The Digital Life, Houston We Have a Problem, 101 20/09/08


Convert to Windows

My recently purchased digital camera can produce short movie sequences in .mov format, which is not recognised by Windows Media Centre and can only be played through QuickTime. Is there any cheap software on the Internet for converting .mov files to .wmv format so they can be played in Media Centre?

John King, by email


There is and I suggest Quick Media Converter, (http://tinyurl.com/5zzolx). It’s free and it works with most popular video formats. Otherwise, if you want to avoid installing software on your PC try the free and very simple to use online converter at: http://media-convert.com/.



Yellow Line Fever

Our son lives in Ilkley Yorkshire, and we live in Norfolk. Because of the distance between us we can't just pop over to see our young granddaughter, so every week my son helps her to call us using the video facility in Skype. He has a clear picture of us on his screen but his picture on our computer has a yellow line taking up about a third of the screen. Any ideas?

Joe Tolch, by email


I am assuming that you have checked with your son to make sure that there are no lines on his ‘preview’ screen (the small inset screen showing the view from his camera. If so this could be something as simple as sensor ‘flare’, caused by a bright light immediately above (but out of view) of the camera lens.


The other, more likely cause is a DirectX setting.  DirectX is the collective name for a set of software components responsible for handling multimedia content on Windows PCs. Normally DirectX remains behind the scenes but you can access a configuration menu by going to Run on the Start menu (In Vista go to Search on the Start menu) and type ‘dxdiag’.  Click OK, then No to get rid of the ‘Do you want to allow…’ message and the DirectX Diagnostic Tool menu screen appears. Select the Display tab and under DirectX Features, if permitted, disable ‘DirectDraw Acceleration’ and Direct3D Acceleration then click Exit.



No Wi-Fi Worries in Oz

I am going to Australia for six months and in the past have used Internet cafes for email and online banking.  However I thought of taking a small Asus Eee notepad this time.  I am assuming that there will be Wi-Fi hotspots in the big cities, however one dealer has assured me that Linux, although it has no security software, is quite safe.  A second dealer tells me not to consider anything less that XP or Vista with Norton software, which means a more conventional laptop.  Would I be better staying with the Internet cafes if the Eee really is not safe to use for on line banking etc.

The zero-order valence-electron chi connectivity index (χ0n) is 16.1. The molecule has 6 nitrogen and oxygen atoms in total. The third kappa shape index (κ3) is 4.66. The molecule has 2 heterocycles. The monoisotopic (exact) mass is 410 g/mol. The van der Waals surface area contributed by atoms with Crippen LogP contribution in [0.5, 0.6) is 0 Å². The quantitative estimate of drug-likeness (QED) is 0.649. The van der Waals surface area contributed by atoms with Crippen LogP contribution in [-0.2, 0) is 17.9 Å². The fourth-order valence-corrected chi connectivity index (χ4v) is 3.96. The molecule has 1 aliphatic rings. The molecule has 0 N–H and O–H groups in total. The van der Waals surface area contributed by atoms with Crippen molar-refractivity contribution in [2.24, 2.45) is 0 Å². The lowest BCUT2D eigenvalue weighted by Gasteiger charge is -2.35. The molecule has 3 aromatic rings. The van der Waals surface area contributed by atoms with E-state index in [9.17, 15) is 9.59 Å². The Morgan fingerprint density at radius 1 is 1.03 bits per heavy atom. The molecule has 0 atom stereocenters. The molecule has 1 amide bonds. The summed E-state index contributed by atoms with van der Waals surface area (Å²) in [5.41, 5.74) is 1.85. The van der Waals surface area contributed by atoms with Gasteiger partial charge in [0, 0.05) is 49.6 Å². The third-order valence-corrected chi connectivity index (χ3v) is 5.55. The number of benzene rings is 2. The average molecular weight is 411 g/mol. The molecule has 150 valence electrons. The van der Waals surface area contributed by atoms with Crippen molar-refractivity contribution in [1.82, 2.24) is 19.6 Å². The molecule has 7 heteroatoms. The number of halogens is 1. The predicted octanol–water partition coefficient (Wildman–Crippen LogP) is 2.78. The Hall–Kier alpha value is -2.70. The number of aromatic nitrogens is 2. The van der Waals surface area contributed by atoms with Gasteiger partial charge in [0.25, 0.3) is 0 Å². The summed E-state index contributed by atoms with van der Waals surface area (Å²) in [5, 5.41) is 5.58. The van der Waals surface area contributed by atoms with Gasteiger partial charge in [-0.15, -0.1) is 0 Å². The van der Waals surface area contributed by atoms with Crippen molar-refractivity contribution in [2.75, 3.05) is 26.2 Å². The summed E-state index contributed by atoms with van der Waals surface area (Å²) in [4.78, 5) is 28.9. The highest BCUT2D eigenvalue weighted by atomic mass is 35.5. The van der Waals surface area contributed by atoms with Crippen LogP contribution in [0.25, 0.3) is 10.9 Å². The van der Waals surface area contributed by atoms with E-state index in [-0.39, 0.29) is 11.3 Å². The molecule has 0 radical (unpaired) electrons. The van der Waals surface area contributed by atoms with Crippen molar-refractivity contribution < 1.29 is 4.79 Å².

Keith Balentine, by email


The Linux operating system is inherently more secure than Windows. It’s also nigh-on impossible for viruses and malware to spread due to the small number of machines involved, what’s more Eee PCs are a lot cheaper than Windows models, so could it be that dealer number two is trying to sell you something? If opt for an Eee I would go for the 900 or 100 models, which have larger, more useable screens and better battery life (Windows XP is also available as an option if you can’t bear to be parted from Microsoft). The only downside is the flexy keyboard, which really isn’t up to serious typing otherwise they make good travelling companions.



Dodgy Defrag

When I try to defrag the drive on my Windows XP computer I get a message that says ‘Some files on this volume could not be defragmented. Please check the defragmentation report’, but no files are listed. I have tried turning off the anti-virus program and firewall and defragging using Safe Mode but with no success.

Ian White, by email


Unless you are defragging for a very good reason I would leave well alone and contrary to popular belief defragging has very little effect on performance. If you want to go ahead then there are several reasons why this message appears. Usually it is because programs are ruining in the background or some files are in use, but they are normally listed and since you have tried running defrag in Safe mode we can discount this possibility.


Other reasons include a lack of hard disc space; defrag needs at least 15% free space to run. Very large, gigabyte plus files can upset it, though sometimes they will be processed if you run defrag several times. Defrag does not like the Recycle Bin, so make sure this is empty before you start, and it cannot defrag files that contain errors. To find out if it is the latter open Windows Explorer, right click on the disc icon then select Properties > Tool > Error Checking, make sure ‘automatically fix errors…’ is ticked and click Check Now.  If that doesn’t help, you are still unable to run defrag, and you are really, really obsessive about getting it to work then try a third-party defrag utility, like Diskeeper or PerfectDIsk.




© R. Maybury 2008 1808


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